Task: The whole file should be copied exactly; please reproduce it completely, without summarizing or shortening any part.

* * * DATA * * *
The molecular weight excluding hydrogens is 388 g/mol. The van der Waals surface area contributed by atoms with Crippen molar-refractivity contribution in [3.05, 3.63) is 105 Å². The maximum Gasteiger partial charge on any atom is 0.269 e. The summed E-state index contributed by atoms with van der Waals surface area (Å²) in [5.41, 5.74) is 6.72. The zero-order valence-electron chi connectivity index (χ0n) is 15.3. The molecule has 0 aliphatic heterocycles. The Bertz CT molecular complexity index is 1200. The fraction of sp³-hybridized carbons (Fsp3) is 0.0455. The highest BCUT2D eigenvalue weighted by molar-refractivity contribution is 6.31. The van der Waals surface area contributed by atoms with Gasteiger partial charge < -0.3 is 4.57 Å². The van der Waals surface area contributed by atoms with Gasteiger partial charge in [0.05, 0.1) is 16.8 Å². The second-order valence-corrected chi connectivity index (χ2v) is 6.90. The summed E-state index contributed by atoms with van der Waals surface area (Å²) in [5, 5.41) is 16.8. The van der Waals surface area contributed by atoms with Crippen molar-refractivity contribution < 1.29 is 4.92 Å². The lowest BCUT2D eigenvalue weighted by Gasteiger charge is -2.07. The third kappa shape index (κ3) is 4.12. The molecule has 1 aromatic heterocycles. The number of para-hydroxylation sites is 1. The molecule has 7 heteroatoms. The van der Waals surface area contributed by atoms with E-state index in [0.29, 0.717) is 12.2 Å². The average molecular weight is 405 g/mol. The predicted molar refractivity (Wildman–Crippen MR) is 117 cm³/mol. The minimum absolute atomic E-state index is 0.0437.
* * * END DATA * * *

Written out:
The molecular weight excluding hydrogens is 388 g/mol. The van der Waals surface area contributed by atoms with Crippen molar-refractivity contribution in [3.05, 3.63) is 105 Å². The maximum Gasteiger partial charge on any atom is 0.269 e. The summed E-state index contributed by atoms with van der Waals surface area (Å²) in [5.41, 5.74) is 6.72. The zero-order valence-electron chi connectivity index (χ0n) is 15.3. The molecule has 0 aliphatic heterocycles. The Bertz CT molecular complexity index is 1200. The fraction of sp³-hybridized carbons (Fsp3) is 0.0455. The highest BCUT2D eigenvalue weighted by molar-refractivity contribution is 6.31. The van der Waals surface area contributed by atoms with Gasteiger partial charge < -0.3 is 4.57 Å². The van der Waals surface area contributed by atoms with Gasteiger partial charge in [0.05, 0.1) is 16.8 Å². The second-order valence-corrected chi connectivity index (χ2v) is 6.90. The summed E-state index contributed by atoms with van der Waals surface area (Å²) in [5, 5.41) is 16.8. The van der Waals surface area contributed by atoms with Crippen molar-refractivity contribution < 1.29 is 4.92 Å². The lowest BCUT2D eigenvalue weighted by Gasteiger charge is -2.07. The third kappa shape index (κ3) is 4.12. The molecule has 1 aromatic heterocycles. The number of para-hydroxylation sites is 1. The molecule has 7 heteroatoms. The van der Waals surface area contributed by atoms with E-state index in [0.29, 0.717) is 12.2 Å². The average molecular weight is 405 g/mol. The predicted molar refractivity (Wildman–Crippen MR) is 117 cm³/mol. The minimum absolute atomic E-state index is 0.0437.